County Sales and Use Tax – Validity
Brown Cnty. v. Brown Cnty. Taxpayers Ass’n, 2022 WI 13 (filed 4 March 2022)
HOLDING: Brown County’s sales and use tax complies with Wis. Stat. section 77.70.
SUMMARY: This case, which concerns the Brown County sales and use tax, was before the supreme court on certification from the court of appeals. The court of appeals certified the following issue regarding how counties can use the proceeds of sales and use taxes: “Does the sales and use tax Brown County enacted in 2017 and implemented as part of its 2018 budget process ‘directly reduce the property tax levy,’ as required by Wis. Stat. § 77.70 (2015-16), if the proceeds are designated to fund new capital projects that collectively would otherwise exceed the levy limits established by Wis. Stat. § 66.0602, but the County could otherwise fund the projects by borrowing?” (¶ 2).
The Brown County Taxpayers Association (BCTA) contended that Brown County’s sales and use tax is invalid because it does not dollar-for-dollar directly reduce the county’s property tax levy and thus violates Wis. Stat. section 77.70, which provides that “[t]he county sales and use taxes may be imposed only for the purpose of directly reducing the property tax levy ….” The BCTA asserted that Brown County impermissibly uses the sales and use tax to fund new capital projects.
In response, the county argued that its sales and use tax complies with Wis. Stat. section 77.70. It contended, in accordance with a longstanding Wisconsin Attorney General opinion (OAG 1-98 (May 5, 1998), see Wis. Dep’t of Just., AG Opinion Archive, https://www.doj.state.wi.us/dls/ag-opinion-archive), that pursuant to Wis. Stat. section 77.70, a county can use a sales and use tax to fund any project that could otherwise be paid for with property taxes.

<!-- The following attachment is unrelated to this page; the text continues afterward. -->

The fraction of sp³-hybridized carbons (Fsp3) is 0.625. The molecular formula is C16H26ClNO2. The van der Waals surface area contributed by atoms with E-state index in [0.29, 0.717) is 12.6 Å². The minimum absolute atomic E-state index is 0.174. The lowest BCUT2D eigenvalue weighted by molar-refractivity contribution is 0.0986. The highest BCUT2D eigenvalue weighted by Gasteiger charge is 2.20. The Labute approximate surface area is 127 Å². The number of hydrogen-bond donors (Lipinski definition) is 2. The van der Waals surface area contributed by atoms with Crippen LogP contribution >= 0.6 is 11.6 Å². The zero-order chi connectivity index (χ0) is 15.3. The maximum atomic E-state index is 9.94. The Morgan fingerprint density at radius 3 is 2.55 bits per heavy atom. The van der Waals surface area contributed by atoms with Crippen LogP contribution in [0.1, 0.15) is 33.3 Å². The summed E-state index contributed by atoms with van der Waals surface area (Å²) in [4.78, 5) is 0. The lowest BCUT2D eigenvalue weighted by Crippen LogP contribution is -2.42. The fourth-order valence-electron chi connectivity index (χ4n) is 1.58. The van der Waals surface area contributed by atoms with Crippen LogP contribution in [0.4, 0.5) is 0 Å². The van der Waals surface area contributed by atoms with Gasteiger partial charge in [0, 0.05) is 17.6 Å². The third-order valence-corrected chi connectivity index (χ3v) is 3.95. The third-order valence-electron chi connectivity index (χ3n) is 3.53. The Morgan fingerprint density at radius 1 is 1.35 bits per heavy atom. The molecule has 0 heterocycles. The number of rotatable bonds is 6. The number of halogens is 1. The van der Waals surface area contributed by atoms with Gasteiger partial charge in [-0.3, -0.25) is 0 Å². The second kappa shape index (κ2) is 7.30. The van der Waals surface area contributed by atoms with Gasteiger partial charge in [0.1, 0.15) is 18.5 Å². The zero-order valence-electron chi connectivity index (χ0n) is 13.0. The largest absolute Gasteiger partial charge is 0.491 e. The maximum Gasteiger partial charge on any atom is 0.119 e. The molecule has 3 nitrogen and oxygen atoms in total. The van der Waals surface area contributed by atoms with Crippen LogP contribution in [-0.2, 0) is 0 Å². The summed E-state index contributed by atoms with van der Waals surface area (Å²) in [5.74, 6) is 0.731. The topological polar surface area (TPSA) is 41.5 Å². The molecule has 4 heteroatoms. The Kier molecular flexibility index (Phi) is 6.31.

In a declaratory-judgment action regarding the validity of the sales and use tax, the circuit court upheld the tax, granting summary judgment in favor of Brown County. In a majority opinion authored by Justice A.W. Bradley, the supreme court affirmed.
It concluded that “Brown County’s sales and use tax ordinance is consistent with Wis. Stat. § 77.70. Section 77.70 does not require a dollar-for-dollar offset to the property tax levy. Instead, it authorizes counties to impose a sales and use tax for the specific purpose of directly reducing the property tax levy, while leaving the means to accomplish that purpose up to the county. Because the County’s ordinance does in fact directly reduce the property tax levy by funding projects that would otherwise have been paid for through additional debt obligations, we determine that the ordinance is permissible” (¶ 5).
Justice R.G. Bradley filed a dissenting opinion that was joined in by Chief Justice Ziegler.